Chico Garcia to regain command of his home
Chico Garcia, a former LSU cheerleader and the squad's current associate head coach who was paralyzed from the neck down in a boating accident last summer, will soon be able to take back control of most of his Baton Rouge home's appliances and features thanks to emerging automation technology.
“Basically, Chico will be able to control everything in his home—from the lights, thermostat, TV and radio to the door locks, blinds and just about everything else—all with an iPad,” explains Stephen Carbaugh, director of operations for Mandeville-based Bayou Technology Group, which plans to complete the automation of Garcia's home in the next two months.
The entire automation package for Garcia's home will cost around $12,000. Proceeds from various fundraisers that have been held for Garcia since an Aug. 27, 2011, boating accident on the Amite River Diversion Canal left him quadriplegic will help pay for it. Bayou Technology Group, which does the bulk of its work in Baton Rouge and Lafayette, is providing the technology and installing it at its cost, and will not profit from the job, Carbaugh says.
Carbaugh attended LSU during the same time Garcia was on the cheerleading squad as a student in the early 2000s, but they never knew one another. The two serendipitously met at a home show in Baton Rouge this spring, at which Bayou Technology Group was displaying its automation products and services.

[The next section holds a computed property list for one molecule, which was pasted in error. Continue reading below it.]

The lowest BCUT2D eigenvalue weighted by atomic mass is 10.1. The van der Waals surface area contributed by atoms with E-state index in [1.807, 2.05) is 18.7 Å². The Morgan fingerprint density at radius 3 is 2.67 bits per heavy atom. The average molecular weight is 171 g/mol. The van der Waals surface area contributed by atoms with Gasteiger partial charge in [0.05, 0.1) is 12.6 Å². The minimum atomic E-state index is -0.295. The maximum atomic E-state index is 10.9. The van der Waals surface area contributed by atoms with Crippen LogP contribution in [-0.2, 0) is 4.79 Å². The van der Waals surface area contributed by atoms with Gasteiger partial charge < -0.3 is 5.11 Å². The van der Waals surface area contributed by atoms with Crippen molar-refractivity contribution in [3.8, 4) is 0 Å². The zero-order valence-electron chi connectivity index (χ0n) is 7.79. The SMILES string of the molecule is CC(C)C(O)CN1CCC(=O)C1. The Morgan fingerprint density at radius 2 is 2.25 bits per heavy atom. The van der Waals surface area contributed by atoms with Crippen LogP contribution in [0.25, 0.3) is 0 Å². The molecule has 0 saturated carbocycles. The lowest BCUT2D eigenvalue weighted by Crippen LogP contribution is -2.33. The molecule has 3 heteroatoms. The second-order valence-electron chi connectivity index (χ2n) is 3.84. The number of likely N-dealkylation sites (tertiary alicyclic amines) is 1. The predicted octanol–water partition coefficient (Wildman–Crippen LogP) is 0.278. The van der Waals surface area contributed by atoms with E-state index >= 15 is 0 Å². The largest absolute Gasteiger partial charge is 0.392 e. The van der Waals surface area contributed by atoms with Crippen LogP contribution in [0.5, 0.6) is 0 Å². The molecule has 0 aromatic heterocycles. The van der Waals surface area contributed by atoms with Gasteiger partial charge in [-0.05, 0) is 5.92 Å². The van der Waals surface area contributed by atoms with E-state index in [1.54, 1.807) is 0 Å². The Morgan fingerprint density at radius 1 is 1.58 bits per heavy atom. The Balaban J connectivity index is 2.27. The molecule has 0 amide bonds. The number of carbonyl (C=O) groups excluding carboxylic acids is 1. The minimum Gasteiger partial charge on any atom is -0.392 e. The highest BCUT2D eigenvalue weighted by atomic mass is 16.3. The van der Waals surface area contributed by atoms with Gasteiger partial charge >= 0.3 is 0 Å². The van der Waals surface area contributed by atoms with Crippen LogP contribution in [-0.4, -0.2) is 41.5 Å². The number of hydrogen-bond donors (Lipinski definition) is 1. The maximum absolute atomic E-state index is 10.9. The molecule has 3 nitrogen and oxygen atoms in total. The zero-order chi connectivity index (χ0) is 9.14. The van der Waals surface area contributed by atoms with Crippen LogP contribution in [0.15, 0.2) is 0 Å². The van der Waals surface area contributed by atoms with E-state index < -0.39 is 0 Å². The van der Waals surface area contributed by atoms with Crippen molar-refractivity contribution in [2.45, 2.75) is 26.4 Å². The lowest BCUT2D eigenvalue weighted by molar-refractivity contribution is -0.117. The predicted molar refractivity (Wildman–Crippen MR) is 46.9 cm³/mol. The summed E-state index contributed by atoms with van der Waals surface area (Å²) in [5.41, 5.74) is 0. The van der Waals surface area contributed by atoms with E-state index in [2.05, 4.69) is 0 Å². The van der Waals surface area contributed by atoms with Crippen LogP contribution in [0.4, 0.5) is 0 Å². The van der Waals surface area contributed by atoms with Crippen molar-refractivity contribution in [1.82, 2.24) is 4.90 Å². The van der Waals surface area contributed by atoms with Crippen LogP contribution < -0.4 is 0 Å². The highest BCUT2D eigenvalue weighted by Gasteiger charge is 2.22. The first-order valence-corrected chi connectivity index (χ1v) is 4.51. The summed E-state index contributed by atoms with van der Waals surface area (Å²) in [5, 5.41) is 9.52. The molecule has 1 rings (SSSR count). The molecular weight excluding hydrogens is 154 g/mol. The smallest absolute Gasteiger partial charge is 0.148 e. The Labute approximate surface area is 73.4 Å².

“He had no idea there was anyone like us around here who could do this kind of stuff,” Carbaugh recalls. “We just started talking about all the things we could do for him, and we've been getting together on the weekends ever since then to put it together.”
Before meeting Garcia, Carbaugh says Bayou Technology Group was primarily focused on the luxury market. Not anymore.
“Automation is really kind of a new thing, and most of the companies that are doing it are going after people with money, because it is a little pricey. But nobody is focusing on people like Chico, who have serious disabilities but can reclaim some of their independence with this technology,” Carbaugh says.
“We were in the same boat. We've been doing this for a little more than a year now, but we haven't put anything together for anyone who really needed it because of a disability. We really hadn't even thought much about it—until we met Chico. It's kind of changed our entire mindset, and what we're trying to do now is bring it to the mainstream and help others.”
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